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Bentley wows crowd with moving show

SHARE Bentley wows crowd with moving show


Country superstar Dierks Bentley rolled into the E Center Saturday night with the "throttle wide open" and left the same way, after a show filled with energy, enthusiasm and excitement.

The tour name is an apt one; Bentley is clearly a man on the move. In just five years he's gone from releasing his first album to headlining his own shows. Not only that, but a lot of his songs and albums have a "road warrior" theme.

And a lot of those songs were the ones he performed for a crowd of devotees — the songs that got him where he is and the songs that will take him on. Numbers such as "Long Trip Alone" and "Every Mile a Memory" and "Free and Easy Down the Road I Go" were definite crowd pleasers.

There were also the requisite love songs and love-gone-wrong songs: "You can't have one side of the coin without the other," he said. So there were bright and brash songs such as "Come a Little Closer" and attitude-flavored songs such as "How Am I Doin'?" and "So So Long" and poignant songs such as "Distant Shore."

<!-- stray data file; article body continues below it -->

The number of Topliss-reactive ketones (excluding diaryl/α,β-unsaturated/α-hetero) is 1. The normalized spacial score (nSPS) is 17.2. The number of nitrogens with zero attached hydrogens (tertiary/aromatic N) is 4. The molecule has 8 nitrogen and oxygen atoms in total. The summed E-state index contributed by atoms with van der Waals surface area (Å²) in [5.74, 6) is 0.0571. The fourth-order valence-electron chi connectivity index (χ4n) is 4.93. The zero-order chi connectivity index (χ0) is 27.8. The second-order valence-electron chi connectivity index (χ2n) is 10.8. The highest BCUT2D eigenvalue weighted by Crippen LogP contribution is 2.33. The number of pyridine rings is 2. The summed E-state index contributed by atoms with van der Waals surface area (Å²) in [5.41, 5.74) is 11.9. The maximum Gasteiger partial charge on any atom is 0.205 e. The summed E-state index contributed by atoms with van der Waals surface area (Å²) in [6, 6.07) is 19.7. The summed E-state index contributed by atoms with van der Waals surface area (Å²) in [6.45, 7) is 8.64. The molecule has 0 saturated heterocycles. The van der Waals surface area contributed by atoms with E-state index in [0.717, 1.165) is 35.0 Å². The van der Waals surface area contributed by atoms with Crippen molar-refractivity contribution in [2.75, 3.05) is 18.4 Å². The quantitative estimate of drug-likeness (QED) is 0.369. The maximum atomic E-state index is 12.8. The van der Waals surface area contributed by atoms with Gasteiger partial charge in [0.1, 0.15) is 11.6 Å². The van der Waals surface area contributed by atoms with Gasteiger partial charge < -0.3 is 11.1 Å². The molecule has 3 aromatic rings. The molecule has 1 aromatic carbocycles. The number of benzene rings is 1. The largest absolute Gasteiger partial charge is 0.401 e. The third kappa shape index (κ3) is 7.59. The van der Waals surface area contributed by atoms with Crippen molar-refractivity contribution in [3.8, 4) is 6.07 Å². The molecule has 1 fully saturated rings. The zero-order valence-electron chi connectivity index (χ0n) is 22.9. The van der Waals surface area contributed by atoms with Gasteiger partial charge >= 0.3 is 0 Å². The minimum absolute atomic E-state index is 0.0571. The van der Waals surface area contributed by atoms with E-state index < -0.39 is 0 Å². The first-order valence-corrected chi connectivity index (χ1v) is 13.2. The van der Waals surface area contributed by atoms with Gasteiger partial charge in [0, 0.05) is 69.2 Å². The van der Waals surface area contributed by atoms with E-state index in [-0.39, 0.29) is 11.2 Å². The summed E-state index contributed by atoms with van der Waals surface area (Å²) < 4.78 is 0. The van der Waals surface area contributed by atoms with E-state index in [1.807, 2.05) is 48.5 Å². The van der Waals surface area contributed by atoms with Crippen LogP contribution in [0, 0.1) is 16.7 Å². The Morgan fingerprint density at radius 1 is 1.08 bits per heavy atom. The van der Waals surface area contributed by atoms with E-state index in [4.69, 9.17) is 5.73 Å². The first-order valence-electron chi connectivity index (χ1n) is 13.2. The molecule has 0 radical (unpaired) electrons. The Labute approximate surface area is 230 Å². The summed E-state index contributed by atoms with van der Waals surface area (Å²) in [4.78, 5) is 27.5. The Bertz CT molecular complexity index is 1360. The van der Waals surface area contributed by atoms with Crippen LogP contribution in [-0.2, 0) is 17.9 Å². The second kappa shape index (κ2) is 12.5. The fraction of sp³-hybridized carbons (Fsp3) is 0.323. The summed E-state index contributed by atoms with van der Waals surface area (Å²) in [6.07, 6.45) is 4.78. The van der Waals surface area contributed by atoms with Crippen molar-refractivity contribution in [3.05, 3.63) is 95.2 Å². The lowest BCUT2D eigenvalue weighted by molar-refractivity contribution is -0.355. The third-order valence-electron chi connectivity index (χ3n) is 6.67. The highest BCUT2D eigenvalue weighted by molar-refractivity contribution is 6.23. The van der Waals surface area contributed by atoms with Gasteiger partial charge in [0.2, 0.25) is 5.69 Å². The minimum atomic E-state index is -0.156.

Bentley also showcased both his range and his love of bluegrass music with an acoustic bluegrass set that included the fun-filled question: Where you gonna find "A Good Man Like Me,'" as well as the gospelesque "Prodigal Son's Prayer."

His "My Last Name" tribute to the armed forces and "all who serve with their name on their back" was also an emotional moment.

Bentley further endeared himself to the audience by talking about the Phoenix (his hometown) Suns and the Utah Jazz, as well as noting that he'd played the State Fair here and was happy to be back. He proposed a toast to all "Utah dudes in cowboy hats and backward baseball caps" as well as the girls "who came to rock in white tank tops." He took dancing lessons from one lucky member of the audience and clearly was having a good time throughout the night.

The set was simple but effective and allowed him to run and jump and move — as well as adding lights that looked like the grills of a half-dozen semitrailers coming down the road.

Up-and-comer Lee Brice got the show off to a rousing start with South Carolina-style country rock, showing off his leanings toward rednecks, crazy women and "Happy Endings."

Bucky Covington kicked things up a notch, singing with passion and panache — and showing off the style that earned him an eighth-place spot on "American Idol" in 2005. He, too, was an energetic crowd pleaser.

E-mail: carma@desnews.com